Rastogi A.,Uniformed Services University of the Health Sciences | Tan S.-H.,Uniformed Services University of the Health Sciences | Mohamed A.A.,Uniformed Services University of the Health Sciences | Chen Y.,Uniformed Services University of the Health Sciences | And 11 more authors.
Genes and Cancer | Year: 2014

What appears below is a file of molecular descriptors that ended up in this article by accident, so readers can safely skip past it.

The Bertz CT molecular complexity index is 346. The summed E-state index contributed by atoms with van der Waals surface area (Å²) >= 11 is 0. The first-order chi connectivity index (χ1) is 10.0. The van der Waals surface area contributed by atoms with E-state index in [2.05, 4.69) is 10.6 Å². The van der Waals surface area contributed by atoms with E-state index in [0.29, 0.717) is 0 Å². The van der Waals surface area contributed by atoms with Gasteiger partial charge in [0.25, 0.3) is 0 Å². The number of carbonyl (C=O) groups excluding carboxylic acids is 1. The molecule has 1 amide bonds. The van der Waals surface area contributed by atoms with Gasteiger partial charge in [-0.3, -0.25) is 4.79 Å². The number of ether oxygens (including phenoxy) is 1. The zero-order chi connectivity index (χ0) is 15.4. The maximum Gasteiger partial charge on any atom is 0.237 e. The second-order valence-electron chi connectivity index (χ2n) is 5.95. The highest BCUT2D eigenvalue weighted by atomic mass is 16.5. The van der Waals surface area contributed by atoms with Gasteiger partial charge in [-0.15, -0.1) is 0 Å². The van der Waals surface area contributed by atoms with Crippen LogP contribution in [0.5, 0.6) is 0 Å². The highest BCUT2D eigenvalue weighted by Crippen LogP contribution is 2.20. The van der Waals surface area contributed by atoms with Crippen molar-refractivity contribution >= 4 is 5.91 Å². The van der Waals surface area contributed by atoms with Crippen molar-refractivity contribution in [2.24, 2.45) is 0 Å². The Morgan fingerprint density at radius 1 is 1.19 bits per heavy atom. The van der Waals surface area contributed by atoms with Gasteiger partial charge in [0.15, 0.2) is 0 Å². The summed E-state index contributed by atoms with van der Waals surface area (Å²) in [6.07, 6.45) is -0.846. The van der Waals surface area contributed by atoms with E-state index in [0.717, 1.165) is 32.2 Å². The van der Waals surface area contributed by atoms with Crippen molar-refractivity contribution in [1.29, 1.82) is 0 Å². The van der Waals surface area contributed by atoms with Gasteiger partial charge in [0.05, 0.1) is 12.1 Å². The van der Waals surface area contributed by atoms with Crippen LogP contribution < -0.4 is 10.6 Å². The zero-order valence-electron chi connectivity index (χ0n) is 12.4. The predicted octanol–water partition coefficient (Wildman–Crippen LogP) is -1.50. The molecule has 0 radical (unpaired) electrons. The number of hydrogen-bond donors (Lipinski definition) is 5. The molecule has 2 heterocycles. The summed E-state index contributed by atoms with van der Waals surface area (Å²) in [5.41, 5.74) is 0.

The fusion between ERG coding sequences and the TMPRSS2 promoter is the most prevalent in prostate cancer (CaP). The presence of two main types of TMPRSS2-ERG fusion transcripts in CaP specimens, Type I and Type II, prompted us to hypothesize that the cumulative actions of different ERG variants may impact CaP development/progression. Using TMPRSS2-ERG3 (Type I) and TMPRSS2-ERG8 (Type II) expression vectors, we determined that the TMPRSS2-ERG8 encoded protein is deficient in transcriptional regulation compared to TMPRSS2-ERG3. Co-transfection of vectors resulted in decreased transcriptional regulation compared to TMPRSS2-ERG3 alone, suggesting transdominance of ERG8. Expression of exogenous ERG8 protein resulted in a decrease in endogenous ERG3 protein levels in TMPRSS2-ERG positive VCaP cells, with a concomitant decrease in C-MYC. Further, we showed a physical association between ERG3 and ERG8 in live cells by the bimolecular fluorescence complementation assay, providing a basis for the observed effects. Inhibitory effects of TMPRSS2-ERG8 on TMPRSS2-ERG3 were also corroborated by gene expression data from human prostate cancers, which showed a positive correlation between C-MYC expression and TMPRSS2-ERG3/TMPRSS2-ERG8 ratio. We propose that an elevated TMPRSS2-ERG3/TMPRSS2-ERG8 ratio results in elevated C-MYC in CaP, providing a strong rationale for the biomarker and therapeutic utility of ERG splice variants, along with C-MYC. © 2014, Impact Journals LLC. All rights reserved. Source